And if you just feel like reading comics instead of reading about them, there’s always Viz’s SigIKKI site with new chapters of a wide range of titles. The most recent chapter of Seimu Yoshizaki’s Kingyo Used Books is all about a series that also inspired a license request.

Update: Just missed this one, but I always enjoy Erica (Okazu) Friedman’s looks at various Japanese magazines for MangaCast. This time around, she considers Shogakukan’s Big Comic and its confidently mature pursuits.

Apple of their eyes

With all the recent talk of new digital initiatives and anti-piracy efforts, I was interested to see this piece by Caleb Goellner at Comics Alliance:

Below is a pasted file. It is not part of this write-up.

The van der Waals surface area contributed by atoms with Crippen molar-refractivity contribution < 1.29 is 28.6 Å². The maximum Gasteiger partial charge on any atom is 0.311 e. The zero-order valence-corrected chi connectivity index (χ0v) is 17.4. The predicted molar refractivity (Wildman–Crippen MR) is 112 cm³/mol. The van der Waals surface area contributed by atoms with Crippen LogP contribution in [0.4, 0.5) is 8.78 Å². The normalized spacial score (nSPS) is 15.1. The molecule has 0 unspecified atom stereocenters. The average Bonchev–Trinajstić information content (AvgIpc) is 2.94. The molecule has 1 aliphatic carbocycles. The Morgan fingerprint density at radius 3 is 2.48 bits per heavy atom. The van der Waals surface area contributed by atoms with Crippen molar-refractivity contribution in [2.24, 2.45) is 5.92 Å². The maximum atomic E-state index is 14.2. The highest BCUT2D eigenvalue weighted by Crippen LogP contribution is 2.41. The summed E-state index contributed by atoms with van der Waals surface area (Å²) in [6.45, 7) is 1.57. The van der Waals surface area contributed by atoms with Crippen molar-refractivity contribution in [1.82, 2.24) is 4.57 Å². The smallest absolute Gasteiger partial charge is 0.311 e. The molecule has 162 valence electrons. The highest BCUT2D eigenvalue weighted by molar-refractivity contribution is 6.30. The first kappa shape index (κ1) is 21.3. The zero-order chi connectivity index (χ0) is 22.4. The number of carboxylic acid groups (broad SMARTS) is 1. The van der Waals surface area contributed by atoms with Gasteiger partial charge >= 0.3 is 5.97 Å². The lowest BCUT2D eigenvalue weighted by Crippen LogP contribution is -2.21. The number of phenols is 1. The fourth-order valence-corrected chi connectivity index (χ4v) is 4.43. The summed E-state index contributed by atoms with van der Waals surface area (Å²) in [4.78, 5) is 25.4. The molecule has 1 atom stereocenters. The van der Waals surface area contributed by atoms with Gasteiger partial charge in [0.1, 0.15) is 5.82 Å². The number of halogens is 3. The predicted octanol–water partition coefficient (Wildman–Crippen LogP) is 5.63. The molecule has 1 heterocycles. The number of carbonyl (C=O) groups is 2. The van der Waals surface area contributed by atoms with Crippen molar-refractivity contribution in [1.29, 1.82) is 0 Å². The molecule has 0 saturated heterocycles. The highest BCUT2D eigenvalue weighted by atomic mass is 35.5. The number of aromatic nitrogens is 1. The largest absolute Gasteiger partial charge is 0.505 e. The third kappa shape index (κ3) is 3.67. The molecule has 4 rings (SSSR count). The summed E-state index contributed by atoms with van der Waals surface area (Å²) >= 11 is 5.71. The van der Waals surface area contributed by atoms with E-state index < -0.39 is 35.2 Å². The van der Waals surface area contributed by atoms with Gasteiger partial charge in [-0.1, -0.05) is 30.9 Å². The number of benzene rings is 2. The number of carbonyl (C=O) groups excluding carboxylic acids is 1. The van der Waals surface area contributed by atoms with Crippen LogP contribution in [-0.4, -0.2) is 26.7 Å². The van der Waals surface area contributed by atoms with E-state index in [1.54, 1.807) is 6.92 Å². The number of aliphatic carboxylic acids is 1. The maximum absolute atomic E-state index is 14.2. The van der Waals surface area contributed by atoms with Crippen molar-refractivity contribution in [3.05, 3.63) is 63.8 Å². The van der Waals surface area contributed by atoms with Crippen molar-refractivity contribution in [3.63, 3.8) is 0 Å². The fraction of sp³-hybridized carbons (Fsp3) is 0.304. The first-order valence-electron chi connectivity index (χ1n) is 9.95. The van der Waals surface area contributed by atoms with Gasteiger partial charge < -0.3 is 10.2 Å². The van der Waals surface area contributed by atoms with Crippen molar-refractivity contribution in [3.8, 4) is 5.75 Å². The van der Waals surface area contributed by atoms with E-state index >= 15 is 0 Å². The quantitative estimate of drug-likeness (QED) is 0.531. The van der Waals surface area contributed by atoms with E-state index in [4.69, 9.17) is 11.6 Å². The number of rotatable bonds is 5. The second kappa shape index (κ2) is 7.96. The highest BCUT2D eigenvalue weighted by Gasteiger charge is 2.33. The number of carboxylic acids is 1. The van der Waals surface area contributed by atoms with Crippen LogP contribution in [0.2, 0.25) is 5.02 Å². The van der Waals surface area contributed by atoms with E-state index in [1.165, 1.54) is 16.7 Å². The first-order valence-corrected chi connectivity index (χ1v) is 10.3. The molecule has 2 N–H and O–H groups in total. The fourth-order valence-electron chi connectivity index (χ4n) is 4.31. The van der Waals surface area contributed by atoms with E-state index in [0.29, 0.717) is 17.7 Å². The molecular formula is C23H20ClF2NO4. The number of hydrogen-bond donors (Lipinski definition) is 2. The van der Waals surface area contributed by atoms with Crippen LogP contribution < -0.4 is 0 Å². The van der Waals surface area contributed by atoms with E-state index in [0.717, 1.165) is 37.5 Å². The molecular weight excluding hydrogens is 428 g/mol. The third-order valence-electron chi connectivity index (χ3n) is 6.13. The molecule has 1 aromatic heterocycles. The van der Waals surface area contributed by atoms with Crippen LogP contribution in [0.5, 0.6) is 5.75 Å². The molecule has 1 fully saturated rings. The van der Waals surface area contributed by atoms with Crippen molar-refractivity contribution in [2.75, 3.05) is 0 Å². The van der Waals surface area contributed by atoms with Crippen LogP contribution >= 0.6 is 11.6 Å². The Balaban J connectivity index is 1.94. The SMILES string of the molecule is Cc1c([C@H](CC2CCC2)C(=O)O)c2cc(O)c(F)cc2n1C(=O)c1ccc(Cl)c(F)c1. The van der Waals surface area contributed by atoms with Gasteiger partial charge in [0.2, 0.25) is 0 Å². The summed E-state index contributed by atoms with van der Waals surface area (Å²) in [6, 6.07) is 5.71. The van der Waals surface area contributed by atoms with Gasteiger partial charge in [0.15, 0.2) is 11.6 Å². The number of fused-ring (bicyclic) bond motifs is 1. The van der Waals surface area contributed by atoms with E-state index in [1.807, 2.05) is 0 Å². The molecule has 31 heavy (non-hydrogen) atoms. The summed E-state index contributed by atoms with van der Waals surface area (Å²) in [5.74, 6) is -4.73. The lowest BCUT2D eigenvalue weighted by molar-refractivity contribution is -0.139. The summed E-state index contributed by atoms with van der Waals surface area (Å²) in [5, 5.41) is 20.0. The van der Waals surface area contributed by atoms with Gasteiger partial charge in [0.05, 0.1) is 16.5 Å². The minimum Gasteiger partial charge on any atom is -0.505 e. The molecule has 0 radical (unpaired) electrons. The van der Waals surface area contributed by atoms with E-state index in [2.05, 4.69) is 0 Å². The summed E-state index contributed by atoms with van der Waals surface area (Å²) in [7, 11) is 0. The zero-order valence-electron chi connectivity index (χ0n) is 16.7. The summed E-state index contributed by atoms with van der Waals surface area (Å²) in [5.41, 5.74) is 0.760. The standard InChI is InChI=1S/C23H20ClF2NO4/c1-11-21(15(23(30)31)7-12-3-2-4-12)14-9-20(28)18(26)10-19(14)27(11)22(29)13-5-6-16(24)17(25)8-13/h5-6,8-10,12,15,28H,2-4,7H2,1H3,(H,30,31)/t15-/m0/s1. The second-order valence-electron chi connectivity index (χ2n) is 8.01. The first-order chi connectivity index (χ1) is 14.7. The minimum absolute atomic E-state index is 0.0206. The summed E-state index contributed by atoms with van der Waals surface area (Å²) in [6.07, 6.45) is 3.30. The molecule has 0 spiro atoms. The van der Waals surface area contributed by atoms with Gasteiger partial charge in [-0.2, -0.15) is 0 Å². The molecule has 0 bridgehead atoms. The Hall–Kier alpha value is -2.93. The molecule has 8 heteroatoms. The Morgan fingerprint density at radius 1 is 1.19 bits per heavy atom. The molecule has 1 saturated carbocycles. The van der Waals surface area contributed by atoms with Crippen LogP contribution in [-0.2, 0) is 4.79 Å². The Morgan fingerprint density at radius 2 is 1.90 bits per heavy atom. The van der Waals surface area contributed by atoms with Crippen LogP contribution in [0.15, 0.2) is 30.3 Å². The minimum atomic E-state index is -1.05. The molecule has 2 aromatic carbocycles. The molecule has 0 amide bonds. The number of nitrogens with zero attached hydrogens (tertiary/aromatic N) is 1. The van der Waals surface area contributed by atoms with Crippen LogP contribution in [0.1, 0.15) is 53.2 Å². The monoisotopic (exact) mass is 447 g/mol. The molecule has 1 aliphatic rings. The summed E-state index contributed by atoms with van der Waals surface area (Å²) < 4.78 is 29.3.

“The consortium [of Japanese publishers and publishing trade organizations] basically says that Apple isn’t doing enough to defend against their material being pirated and sold through various apps for the iPhone and iPad. Apple says it’s impossible to check for all copyrighted material as it screens each submitted app, but the group says it’s unconvinced.”

If you do an app search, you’re almost certain to find an app that trades in pirated content at or near the top of your search results, just like pirated versions of popular manga will top results of any Google search you conduct. These apps usually aren’t free, so the app creators are making at least some marginal profit off of pirated works, which I think just about everyone not actively doing that sort of thing agrees is uncool. So it doesn’t seem unreasonable to me for these publishers to ask for Apple to step up, at least in the case of aggregation apps, particularly when some of the apps undoubtedly in question trade in nothing but pirated material.